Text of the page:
Abstract: Through the floor specific pressure test, the floor specific pressure was obtained. The rock mass of mudstone, under the loading perpendicular to the weak plane, was in brittle-plastic failure state, and the bearing capacity of mudstone was equal to the Ⅲa grade floor. The brittle-plastic transition mechanism of the mudstone was revealed: Firstly, the more size, the more heterogeneity. The mudstone body was bigger than its rock samples, so there were more planes of weakness, which caused the macroscopic plastic deformation. Secondly, the directions of the load and the weak plane influenced the strength of the mudstone floor. During the plastic deformation, the compressive failure occurred layer by layer under the loading perpendicular to the weak planes, and the post peak load-bearing capacity of mudstone floor was decided by the layer’s strength.
Authors: Nasir Shafiq, Muhd Fadhil Nuruddin, Ali Elheber Ahmed Elshekh, Ahmed Fathi Mohamed Salih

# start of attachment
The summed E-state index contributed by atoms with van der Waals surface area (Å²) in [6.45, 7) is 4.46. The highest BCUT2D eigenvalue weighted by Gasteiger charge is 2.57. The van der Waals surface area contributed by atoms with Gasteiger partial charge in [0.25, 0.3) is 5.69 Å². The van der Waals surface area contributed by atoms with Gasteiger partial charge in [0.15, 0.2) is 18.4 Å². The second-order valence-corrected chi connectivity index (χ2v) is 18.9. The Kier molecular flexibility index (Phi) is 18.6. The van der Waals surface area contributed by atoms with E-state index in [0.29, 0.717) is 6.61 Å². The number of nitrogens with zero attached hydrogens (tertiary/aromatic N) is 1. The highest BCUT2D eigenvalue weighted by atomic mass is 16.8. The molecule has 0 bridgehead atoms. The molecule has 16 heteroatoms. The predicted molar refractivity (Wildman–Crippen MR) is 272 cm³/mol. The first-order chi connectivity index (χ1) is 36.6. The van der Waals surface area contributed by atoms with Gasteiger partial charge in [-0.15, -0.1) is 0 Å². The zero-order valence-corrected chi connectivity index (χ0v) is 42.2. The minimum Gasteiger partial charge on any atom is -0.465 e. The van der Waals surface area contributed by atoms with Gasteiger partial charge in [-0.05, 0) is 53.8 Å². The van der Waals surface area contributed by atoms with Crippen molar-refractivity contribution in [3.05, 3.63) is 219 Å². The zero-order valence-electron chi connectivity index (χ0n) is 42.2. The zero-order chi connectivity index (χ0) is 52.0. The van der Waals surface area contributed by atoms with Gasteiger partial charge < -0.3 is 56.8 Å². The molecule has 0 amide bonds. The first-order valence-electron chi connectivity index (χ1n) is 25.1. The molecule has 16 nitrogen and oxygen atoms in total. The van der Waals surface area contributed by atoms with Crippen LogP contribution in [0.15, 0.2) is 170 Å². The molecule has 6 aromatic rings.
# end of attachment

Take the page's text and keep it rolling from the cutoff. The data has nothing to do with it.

Abstract: In order to improve the mechanical properties of high strength concrete, HSC, several studies have been conducted using fly ash, FA. Researchers have made it possible to achieve 100-150MPa high strength concrete. Despite the popularity of this FAHSC, there is a major shortcoming in that it becomes more brittle, resulting in less than 0.1% tensile strain. The main objective of this work was to evaluate the fresh and hardened properties of FAHSC utilizing chopped basalt fiber stands, CBFS, as an internal strengthening addition material. This was achieved through a series of experimental works using a 20% replacement of cement by FA together with various contents of CBFS. Test results of concrete mixes in the fresh state showed no segregation, homogeneousness during the mixing period and workability ranging from 60 to 110 mm. Early and long terms of compressive strength did not show any improvement by using CBFS; in fact, it decreased. This was partially substituted by the effect of FA. Whereas, the split and flexural strengths of FASHC were significantly improved with increasing the content of CBFS as well as the percentage of the split and flexural tensile strength to the compressive strength. Also, test results showed a progressive increase in the areas under the stress-strain curves of the FAHSC strains after the CBFS addition. Therefore, the brittleness and toughness of the FAHSC were enhanced and the pattern of failure moved from brittle failure to ductile collapse using CBFS. It can be considered that the CBFS is a suitable strengthening material to produce ductile FAHSC.